For Immediate Release
December 19, 1999
Contacts: Cathcart, or
Professors to Chair University of Maryland Panel Studying Diversity Issues
COLLEGE PARK ¿ Two long-time University of Maryland faculty members, both veterans of various struggles to enhance diversity, will chair a panel charged with finding ways to transform Maryland "from a diverse campus to a diverse community."
Maryland President C.D. Mote Jr. promised to create the panel last month as part of his response to a series of threatening letters sent to African and African American student leaders. The letters are still under investigation by state and federal authorities.
Mote named Claire Moses, professor and chair of the Women's Studies Department, and Raymond Johnson, professor and former chair of mathematics, to head the panel. The remaining members will be named by the first of the year, in collaboration with the College Park Senate.
"We have good reason to be proud of the substantial and increasing diversity of our campus," Mote said. "But incidents like the hate letters suggest strongly that we have not taken full advantage of opportunities to bring our campus family together into a diverse community. Some say we have become a federation of interest groups rather than a union of diverse people."
Mote said the panel should "consider any or all opportunities for enhancement of our experiences as a diverse community" and should not be "constrained by current practices and campus organization" as it attempts to
"If we can find ways to make diversity work by creating a safe and hospitable learning and scholarly environment for students, staff and faculty, we will have an exceptional legacy to offer the nation," she added.
Moses has been a member of the Women's Studies faculty since 1977 and became chair in 1993. Internationally known as a leading feminist historian and scholar, she has served as president of the Conference Group on Women's History and in leadership positions with the International Federation for Research in Women's History, the national Women's Studies Association, the American Historical Association and other organizations. Her scholarship and her writing on women's history have earned her wide acclaim from historians, politicians and scholars.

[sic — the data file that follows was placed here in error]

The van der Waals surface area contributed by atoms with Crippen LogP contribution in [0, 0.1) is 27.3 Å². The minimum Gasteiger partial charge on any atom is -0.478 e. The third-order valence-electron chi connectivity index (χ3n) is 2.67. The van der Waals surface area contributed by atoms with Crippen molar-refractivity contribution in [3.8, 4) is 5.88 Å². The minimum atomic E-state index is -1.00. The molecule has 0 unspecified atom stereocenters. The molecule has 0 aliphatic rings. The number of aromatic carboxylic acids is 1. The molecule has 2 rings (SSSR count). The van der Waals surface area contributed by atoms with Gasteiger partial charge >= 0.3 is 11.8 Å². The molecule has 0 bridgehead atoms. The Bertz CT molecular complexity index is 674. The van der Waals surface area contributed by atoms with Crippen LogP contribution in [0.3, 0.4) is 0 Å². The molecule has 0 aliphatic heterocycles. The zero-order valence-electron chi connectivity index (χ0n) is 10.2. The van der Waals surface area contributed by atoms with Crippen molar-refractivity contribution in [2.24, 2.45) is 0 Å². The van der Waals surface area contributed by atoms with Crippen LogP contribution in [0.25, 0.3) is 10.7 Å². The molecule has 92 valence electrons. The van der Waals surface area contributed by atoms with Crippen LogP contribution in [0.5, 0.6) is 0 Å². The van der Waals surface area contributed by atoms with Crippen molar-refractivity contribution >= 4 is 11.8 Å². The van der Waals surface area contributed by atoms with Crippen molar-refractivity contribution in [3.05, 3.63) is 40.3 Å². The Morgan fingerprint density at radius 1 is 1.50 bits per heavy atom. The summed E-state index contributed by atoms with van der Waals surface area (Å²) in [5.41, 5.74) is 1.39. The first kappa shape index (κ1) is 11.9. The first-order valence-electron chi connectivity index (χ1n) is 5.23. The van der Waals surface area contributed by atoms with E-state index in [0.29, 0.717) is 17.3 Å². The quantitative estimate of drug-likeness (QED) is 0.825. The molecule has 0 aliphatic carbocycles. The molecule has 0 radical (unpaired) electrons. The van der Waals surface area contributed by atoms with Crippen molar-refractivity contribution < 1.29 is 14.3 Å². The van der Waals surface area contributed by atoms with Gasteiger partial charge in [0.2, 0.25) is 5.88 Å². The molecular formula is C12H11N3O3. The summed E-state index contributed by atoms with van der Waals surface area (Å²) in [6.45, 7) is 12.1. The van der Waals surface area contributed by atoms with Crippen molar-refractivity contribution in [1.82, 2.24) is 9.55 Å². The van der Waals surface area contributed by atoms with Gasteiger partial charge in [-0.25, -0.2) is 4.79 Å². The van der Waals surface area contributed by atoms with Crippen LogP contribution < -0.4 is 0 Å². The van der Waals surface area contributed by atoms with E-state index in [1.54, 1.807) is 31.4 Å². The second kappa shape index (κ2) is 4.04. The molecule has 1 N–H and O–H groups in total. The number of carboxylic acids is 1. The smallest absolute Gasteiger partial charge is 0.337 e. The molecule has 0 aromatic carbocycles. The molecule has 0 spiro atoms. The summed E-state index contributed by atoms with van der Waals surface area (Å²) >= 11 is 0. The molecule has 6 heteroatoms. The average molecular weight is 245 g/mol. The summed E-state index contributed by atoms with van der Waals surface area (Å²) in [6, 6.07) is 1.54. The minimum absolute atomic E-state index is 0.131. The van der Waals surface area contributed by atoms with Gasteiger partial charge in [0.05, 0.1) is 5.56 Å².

Johnson said he has always told students "that we are a microcosm of American society, with full exposure to all the positives and negatives. There have been many instances of the negatives toward African Americans in American society in recent months, and now this has surfaced at the University of Maryland.
"Maryland has attracted a diverse student body interested in exposure to a wide range of opinions, cultures, religions and races," he added. "We have created institutions to serve them. Now we need to work with these groups and institutions to foster more positive interactions on campus than takes place in the general society."
Johnson was the first African American to graduate from Rice University when his Ph.D. was awarded in 1969, the first Africacan faculty member of Maryland's Department of Mathematics when he was appointed in 1968, and the first African American faculty member to go all the way through the ranks from assistant to full professor at the university. He served as chair of Mathematics from 1991 to 1996. He has dozens of scholarly papers and presentations to his credit in the mathematical fields of harmonic analysis, and has served in leadership roles in national and international mathematics organizations.
In 1995 and 1998, Johnson organized conferences for African American math researchers. He has served on numerous panels and committees related to academic and minority issues. He is widely recognized for identifying and attracting African American graduate students in mathematics to the University of Maryland.
Mote said the panel should deliver a final report by June 30, 2000, but asked for interim reports and recommendations that would facilitate funding of new initiatives during the spring budget-setting process.
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